There are plenty of measures you can take to prevent a headache before it even develops. The first step is understanding your triggers and what typically causes your headaches. This is easy enough to track in a journal, where you write down when and what you eat and drink, medications you take, how you slept, when you went to bed and woke up, your physical activity, even what the weather was like that day! You will notice trends pretty quickly, and those trends will help you know what you need to do to prevent future headaches.
Simple steps that will prevent most headaches are:
- Staying hydrated and drinking mostly water
- Avoiding sugary foods and drinks as well as monitoring caffeine intake
- Eating a healthy diet of whole foods, with plenty of vegetables and little to no process foods
- Maintaining good posture and not sitting all day
- Use a good quality pillow
- Manage your stress levels
- Wear hats and sunglasses, use ear plugs if necessary
- Get appropriate amounts of sleep (not too much, not too little)
- Stay consistent: Keep a regular eating, sleeping, and exercise routine
6 Acupressure Points for Headaches
Sometimes, no matter how many precautions we take, we still wind up with a headache. Before you reach for the bottle of aspirin, consider relieving tension and pain with the time-honoured practice of acupressure.
Gently press or massage in a circular motion on these six points and watch your headache melt away.
1. Yin Tang
This point is located between your eyes, where the bridge of your nose connects with your forehead. This point is particularly effective for eye-related headaches, whether from eye strain or simply a “behind the eyes” headache.
2. Zan Zhu
Found at the base of the inner edge of your eyebrows, Zan Zhu can also help to relieve a runny nose and is especially useful for those with sinus-related headaches.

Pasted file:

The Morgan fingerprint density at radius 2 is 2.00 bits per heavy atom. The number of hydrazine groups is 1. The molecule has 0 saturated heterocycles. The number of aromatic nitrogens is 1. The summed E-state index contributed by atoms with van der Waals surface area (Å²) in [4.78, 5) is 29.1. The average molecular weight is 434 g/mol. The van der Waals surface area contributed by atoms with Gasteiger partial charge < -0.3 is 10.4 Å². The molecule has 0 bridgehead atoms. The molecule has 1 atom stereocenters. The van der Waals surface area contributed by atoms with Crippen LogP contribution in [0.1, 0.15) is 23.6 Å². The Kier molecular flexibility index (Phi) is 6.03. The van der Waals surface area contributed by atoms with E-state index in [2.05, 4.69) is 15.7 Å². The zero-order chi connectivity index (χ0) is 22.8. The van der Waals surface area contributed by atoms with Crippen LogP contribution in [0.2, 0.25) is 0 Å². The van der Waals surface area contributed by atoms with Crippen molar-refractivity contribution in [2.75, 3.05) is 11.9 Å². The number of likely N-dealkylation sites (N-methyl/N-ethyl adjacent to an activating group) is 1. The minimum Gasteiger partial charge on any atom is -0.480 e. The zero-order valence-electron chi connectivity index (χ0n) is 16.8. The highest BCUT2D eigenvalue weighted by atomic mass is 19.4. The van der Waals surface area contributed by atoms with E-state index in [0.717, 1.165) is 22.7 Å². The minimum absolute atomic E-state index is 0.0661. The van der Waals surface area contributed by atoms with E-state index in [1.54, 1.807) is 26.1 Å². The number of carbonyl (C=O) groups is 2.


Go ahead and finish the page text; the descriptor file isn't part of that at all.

3. Ying Xiang
These points are on both sides of the nostrils, in line with your eyes. Messaging here can be useful in opening your sinuses, relieving toothache and stress.
4. Tian Zhu
These are two points found on the back of the head near the center, between the ear and the beginning of the spine. This acupressure point can help to relieve nasal congestion, ear and eye pain, as well as headaches and migraines.
5. Shuai Gu
Found two to three centimeters from your hairline, in the area of your temple just above your ears, this acupressure point can relieve temporal ache and eye pain.
6. He Gu
The most surprising of the headache relief acupressure points is He Gu, because it is found on the back of your hand between your thumb and your forefinger. It is also effective for relieving back pain, toothache, and neck muscle tension.
Acupressure is a fantastic alternative to over-the-counter medications for headache relief. It works in seconds, addresses the underlying tension that is causing your headache and can be done anytime, anywhere. Give it a try the next time you feel a headache coming on, you’ll be surprised at how well it works!
Of course, if you find yourself with constant, painful, and persistent headaches, go visit your doctor to ensure there isn’t an underlying issue causing the problem. Also working with a licensed acupuncturist to manage symptoms and provide regular treatments can be hugely beneficial.